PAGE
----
US7481778 *Oct 31, 2006Jan 27, 2009Cordis CorporationGuidewire with deflectable tip having improved flexibility
US7499756Feb 17, 2005Mar 3, 2009SpectraneticsLead locking device and method
US7520863Oct 23, 2003Apr 21, 2009Cordis CorporationGuidewire with deflectable tip having improved torque characteristics
US7540865Jul 13, 2005Jun 2, 2009Boston Scientific Scimed, Inc.Medical device
US7632242Dec 9, 2004Dec 15, 2009Boston Scientific Scimed, Inc.Catheter including a compliant balloon
US7815600Jan 11, 2008Oct 19, 2010Cordis CorporationRapid-exchange balloon catheter shaft and method
US7824345Dec 22, 2003Nov 2, 2010Boston Scientific Scimed, Inc.Medical device with push force limiter
US7841994Nov 2, 2007Nov 30, 2010Boston Scientific Scimed, Inc.Medical device for crossing an occlusion in a vessel
US7850623Oct 27, 2005Dec 14, 2010Boston Scientific Scimed, Inc.Elongate medical device with continuous reinforcement member
US7878984Jul 25, 2003Feb 1, 2011Boston Scientific Scimed, Inc.Medical device for navigation through anatomy and method of making same
US7914466Aug 5, 2003Mar 29, 2011Precision Vascular Systems, Inc.Medical device with collapse-resistant liner and method of making same
US7914467Aug 8, 2007Mar 29, 2011Boston Scientific Scimed, Inc.Tubular member having tapered transition for use in a medical device
US7918011Oct 10, 2007Apr 5, 2011Abbott Cardiovascular Systems, Inc.Method for providing radiopaque nitinol alloys for medical devices
US7938843Jun 9, 2003May 10, 2011Abbott Cardiovascular Systems Inc.Devices configured from heat shaped, strain hardened nickel-titanium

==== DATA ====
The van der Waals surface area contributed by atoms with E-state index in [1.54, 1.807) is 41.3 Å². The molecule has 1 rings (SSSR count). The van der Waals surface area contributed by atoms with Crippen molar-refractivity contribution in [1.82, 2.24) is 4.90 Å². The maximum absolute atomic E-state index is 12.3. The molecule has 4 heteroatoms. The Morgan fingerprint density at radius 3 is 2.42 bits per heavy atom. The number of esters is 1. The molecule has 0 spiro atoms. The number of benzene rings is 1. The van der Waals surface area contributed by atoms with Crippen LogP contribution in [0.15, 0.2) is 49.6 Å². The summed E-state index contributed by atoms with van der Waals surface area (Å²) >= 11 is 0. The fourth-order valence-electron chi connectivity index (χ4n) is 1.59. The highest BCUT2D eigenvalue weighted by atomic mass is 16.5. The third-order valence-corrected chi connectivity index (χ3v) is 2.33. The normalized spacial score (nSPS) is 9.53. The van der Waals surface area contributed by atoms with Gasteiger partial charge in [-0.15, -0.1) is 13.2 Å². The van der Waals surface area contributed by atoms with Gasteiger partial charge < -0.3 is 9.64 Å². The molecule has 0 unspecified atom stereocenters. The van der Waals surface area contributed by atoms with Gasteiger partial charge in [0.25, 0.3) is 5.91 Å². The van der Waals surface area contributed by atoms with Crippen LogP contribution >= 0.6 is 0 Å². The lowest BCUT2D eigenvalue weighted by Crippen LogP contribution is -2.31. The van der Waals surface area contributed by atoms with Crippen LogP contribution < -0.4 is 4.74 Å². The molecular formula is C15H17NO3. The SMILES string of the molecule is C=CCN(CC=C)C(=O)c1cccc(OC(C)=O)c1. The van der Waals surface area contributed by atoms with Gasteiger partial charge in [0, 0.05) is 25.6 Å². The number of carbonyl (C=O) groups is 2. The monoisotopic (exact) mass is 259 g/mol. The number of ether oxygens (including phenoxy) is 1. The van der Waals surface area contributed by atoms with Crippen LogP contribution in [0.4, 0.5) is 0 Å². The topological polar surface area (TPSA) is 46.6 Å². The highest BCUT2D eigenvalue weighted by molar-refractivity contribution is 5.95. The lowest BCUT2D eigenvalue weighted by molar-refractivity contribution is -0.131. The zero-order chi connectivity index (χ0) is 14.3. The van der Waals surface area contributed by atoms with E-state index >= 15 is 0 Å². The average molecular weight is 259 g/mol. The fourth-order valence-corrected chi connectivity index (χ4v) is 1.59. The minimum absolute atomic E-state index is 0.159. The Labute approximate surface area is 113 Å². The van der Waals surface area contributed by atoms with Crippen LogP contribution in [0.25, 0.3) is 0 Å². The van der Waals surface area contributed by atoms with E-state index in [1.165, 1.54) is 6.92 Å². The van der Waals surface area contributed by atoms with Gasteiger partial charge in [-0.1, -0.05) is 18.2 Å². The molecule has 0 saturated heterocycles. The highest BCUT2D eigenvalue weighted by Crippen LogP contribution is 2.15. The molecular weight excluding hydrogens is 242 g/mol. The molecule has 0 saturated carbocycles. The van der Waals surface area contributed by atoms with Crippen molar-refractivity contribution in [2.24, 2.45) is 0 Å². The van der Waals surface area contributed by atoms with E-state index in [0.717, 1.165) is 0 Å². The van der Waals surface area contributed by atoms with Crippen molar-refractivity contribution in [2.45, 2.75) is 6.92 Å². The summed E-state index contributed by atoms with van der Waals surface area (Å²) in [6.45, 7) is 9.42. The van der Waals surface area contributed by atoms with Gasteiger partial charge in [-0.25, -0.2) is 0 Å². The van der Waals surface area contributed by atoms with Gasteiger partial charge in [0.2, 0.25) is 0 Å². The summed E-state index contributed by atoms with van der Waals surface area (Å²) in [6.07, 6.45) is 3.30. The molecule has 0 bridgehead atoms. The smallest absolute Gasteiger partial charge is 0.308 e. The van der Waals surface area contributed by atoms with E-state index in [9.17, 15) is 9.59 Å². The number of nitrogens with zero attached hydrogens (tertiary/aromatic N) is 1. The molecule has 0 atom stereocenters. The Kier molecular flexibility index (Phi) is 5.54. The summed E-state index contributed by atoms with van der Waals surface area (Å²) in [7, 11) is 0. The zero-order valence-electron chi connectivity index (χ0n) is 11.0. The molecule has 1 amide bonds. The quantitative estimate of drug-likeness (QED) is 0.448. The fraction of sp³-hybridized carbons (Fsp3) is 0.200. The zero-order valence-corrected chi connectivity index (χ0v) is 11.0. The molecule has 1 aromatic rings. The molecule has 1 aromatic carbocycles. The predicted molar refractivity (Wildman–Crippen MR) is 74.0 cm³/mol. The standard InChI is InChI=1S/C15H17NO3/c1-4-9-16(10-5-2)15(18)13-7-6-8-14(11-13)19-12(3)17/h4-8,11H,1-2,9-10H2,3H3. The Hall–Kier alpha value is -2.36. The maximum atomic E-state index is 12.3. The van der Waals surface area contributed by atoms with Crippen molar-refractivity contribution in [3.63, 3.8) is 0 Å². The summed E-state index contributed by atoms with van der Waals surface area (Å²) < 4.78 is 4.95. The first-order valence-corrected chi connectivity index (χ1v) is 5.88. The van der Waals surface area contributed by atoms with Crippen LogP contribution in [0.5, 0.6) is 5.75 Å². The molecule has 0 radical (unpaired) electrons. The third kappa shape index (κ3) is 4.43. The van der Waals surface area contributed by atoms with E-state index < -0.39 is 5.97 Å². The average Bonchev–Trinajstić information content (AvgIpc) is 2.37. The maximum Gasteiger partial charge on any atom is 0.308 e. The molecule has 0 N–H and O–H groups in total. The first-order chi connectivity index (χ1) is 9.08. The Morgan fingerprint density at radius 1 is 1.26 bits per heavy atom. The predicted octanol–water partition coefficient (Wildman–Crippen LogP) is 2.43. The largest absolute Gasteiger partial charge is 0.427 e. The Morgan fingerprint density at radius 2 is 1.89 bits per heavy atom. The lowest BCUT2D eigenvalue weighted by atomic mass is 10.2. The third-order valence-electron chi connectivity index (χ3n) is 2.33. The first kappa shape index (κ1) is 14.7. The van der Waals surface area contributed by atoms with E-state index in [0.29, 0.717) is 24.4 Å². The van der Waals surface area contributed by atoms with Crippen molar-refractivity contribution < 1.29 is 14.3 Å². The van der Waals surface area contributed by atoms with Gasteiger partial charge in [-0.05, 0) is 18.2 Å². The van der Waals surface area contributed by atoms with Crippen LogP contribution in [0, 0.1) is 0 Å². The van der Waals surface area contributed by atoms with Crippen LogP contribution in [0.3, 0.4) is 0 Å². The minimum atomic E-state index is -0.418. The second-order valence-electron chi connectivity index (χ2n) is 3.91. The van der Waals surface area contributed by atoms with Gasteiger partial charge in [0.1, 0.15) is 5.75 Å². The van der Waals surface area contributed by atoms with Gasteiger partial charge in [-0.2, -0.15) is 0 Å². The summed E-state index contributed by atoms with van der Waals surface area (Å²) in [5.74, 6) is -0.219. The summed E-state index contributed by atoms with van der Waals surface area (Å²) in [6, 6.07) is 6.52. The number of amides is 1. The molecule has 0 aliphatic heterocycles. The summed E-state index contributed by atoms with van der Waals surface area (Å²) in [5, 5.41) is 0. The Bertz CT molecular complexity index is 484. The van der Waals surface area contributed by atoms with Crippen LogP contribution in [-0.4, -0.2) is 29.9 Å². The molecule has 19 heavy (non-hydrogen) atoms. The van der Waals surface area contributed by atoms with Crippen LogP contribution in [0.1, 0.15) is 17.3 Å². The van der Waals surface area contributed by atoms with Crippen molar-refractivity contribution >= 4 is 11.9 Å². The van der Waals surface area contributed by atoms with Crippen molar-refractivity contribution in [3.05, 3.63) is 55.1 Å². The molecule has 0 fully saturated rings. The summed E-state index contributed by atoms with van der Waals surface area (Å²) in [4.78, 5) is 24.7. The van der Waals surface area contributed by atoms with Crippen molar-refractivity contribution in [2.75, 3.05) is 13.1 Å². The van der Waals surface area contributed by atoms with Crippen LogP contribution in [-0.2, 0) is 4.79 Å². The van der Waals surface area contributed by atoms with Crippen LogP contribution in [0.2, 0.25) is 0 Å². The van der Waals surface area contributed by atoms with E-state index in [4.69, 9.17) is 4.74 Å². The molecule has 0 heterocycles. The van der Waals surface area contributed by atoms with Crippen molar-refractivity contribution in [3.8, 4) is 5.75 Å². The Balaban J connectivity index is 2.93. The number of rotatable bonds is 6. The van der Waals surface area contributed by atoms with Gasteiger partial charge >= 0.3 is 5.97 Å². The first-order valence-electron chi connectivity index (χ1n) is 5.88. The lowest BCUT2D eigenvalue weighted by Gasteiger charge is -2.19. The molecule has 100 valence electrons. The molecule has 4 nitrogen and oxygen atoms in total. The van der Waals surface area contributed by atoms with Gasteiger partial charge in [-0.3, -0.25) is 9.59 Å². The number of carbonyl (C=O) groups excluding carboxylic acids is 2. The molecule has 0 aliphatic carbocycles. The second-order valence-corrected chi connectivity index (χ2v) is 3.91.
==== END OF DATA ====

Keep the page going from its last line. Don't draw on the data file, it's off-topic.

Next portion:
US7942892May 1, 2003May 17, 2011Abbott Cardiovascular Systems Inc.Radiopaque nitinol embolic protection frame
US7967808Oct 6, 2005Jun 28, 2011Flea Street Translational, LlcMethods, systems and devices for establising communication between hollow organs and tissue lumens
US7976648Nov 2, 2000Jul 12, 2011Abbott Cardiovascular Systems Inc.Heat treatment for cold worked nitinol to impart a shape setting capability without eventually developing stress-induced martensite
US8021329Dec 7, 2009Sep 20, 2011Boston Scientific Scimed, Inc.,Catheter including a compliant balloon
US8022331Jan 15, 2007Sep 20, 2011Boston Scientific Scimed, Inc.Method of making elongated medical devices
US8048004Jul 31, 2007Nov 1, 2011Precision Vascular Systems, Inc.Medical device for navigation through anatomy and method of making same
US8048060Aug 16, 2006Nov 1, 2011Boston Scientific Scimed, Inc.Medical device
US8105246Aug 3, 2007Jan 31, 2012Boston Scientific Scimed, Inc.Elongate medical device having enhanced torque and methods thereof
US8137293Nov 17, 2009Mar 20, 2012Boston Scientific Scimed, Inc.Guidewires including a porous nickel-titanium alloy
US8152742May 1, 2006Apr 10, 2012Boston Scientific Scimed, Inc.Crossing guide wire with corrugated shaping ribbon
US8182465May 21, 2009May 22, 2012Boston Scientific Scimed, Inc.Medical device
US8231551Dec 13, 2010Jul 31, 2012Boston Scientific Scimed, Inc.Elongate medical device with continuous reinforcement member
US8257279Jul 31, 2007Sep 4, 2012Boston Scientific Scimed, Inc.Medical device for navigation through anatomy and method of making same
US8303520Aug 25, 2008Nov 6, 2012Boston Scientific Scimed, Inc.Medical device including actuator
US8353849Aug 8, 2008Jan 15, 2013Terumo Kabushiki KaishaGuide wire
US8376961Apr 7, 2008Feb 19, 2013Boston Scientific Scimed, Inc.Micromachined composite guidewire structure with anisotropic bending properties
US8377035Jan 17, 2003Feb 19, 2013Boston Scientific Scimed, Inc.Unbalanced reinforcement members for medical device
US8409114Aug 2, 2007Apr 2, 2013Boston Scientific Scimed, Inc.Composite elongate medical device including distal tubular member
US8428747Jun 25, 2004Apr 23, 2013The Spectranetics Corp.Lead locking device and method
US8449526Dec 6, 2007May 28, 2013Boston Scientific Scimed, Inc.Torqueable soft tip medical device and method of usage
US8454673Oct 18, 2010Jun 4, 2013Cordis CorporationRapid-exchange balloon catheter shaft and method